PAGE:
• If you plan to use a ride-hailing service, don’t sit in the front seat near the driver. Consider handling your own bags during pickup and drop-off. Avoid coming into contact with frequently touched surfaces before cleaning them. If you’ll be using public transportation, maintain social distancing, wear a mask, and use hand sanitizer or wash your hands after reaching your destination.
  • If you’ll be using public transportation, maintain social distancing, wear a mask, and use hand sanitizer or wash your hands after reaching your destination. If you plan to use a ride-hailing service, don’t sit in the front seat near the driver. Consider handling your own bags during pickup and drop-off.

Hotels and other lodging

The hotel industry recognizes that travelers are concerned about the coronavirus and safety. Check any major chain’s website for information about how it’s protecting guests and staff. Some best practices include:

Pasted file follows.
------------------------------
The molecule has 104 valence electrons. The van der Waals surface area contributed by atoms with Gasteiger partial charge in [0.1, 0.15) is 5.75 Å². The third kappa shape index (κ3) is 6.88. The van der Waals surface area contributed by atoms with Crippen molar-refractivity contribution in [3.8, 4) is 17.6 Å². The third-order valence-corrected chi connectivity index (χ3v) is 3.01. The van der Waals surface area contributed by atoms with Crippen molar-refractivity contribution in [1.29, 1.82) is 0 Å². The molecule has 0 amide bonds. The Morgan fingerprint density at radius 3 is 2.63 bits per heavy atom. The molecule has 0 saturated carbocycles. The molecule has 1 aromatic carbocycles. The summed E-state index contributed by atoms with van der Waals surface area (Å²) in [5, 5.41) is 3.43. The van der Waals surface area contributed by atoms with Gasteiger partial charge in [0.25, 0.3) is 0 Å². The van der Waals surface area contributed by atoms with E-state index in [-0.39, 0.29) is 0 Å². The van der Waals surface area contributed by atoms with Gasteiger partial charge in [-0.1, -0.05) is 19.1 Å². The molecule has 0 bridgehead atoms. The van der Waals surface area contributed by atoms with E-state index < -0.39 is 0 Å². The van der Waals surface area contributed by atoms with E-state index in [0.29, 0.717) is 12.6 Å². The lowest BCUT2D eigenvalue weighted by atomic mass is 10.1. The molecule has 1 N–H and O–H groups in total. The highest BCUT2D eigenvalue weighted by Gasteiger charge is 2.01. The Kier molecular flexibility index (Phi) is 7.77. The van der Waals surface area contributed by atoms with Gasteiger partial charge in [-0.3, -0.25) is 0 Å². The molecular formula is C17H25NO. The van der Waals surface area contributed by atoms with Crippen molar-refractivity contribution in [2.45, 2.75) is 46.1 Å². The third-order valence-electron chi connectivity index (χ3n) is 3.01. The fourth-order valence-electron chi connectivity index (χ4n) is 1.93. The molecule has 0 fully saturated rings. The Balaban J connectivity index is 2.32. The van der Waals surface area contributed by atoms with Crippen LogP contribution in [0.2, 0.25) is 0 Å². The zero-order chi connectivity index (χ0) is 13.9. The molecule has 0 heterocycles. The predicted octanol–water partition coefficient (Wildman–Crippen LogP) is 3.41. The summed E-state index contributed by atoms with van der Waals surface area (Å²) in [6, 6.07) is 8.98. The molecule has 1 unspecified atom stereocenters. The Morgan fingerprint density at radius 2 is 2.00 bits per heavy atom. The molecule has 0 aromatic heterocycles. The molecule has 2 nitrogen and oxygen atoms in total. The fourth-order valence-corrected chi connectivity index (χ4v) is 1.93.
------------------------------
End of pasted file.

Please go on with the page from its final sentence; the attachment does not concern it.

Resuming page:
• Enhanced cleaning of public areas, elevators, guest rooms, as well as food preparation and laundry areas
  • Social distancing measures in the lobby, at the front desk and in parking areas
  • Masking of staff and guests
  • Contactless payment
  • Focused employee training in the following:
  • Hand-washing procedures
  • Cleaning and disinfecting protocols
  • Use of personal protective equipment
  • Protocol in the event that a guest becomes ill, which should include temporarily closing the guest’s room for cleaning and disinfecting
  • For additional reassurance, call the hotel. Ask to be put in a room that has been vacant for at least 24 hours.
  • Vacation rental websites, too, are upping their game when it comes to cleaning. They’re highlighting their commitment to following public health guidelines, such as using masks and gloves when cleaning, and building in a waiting period between guests.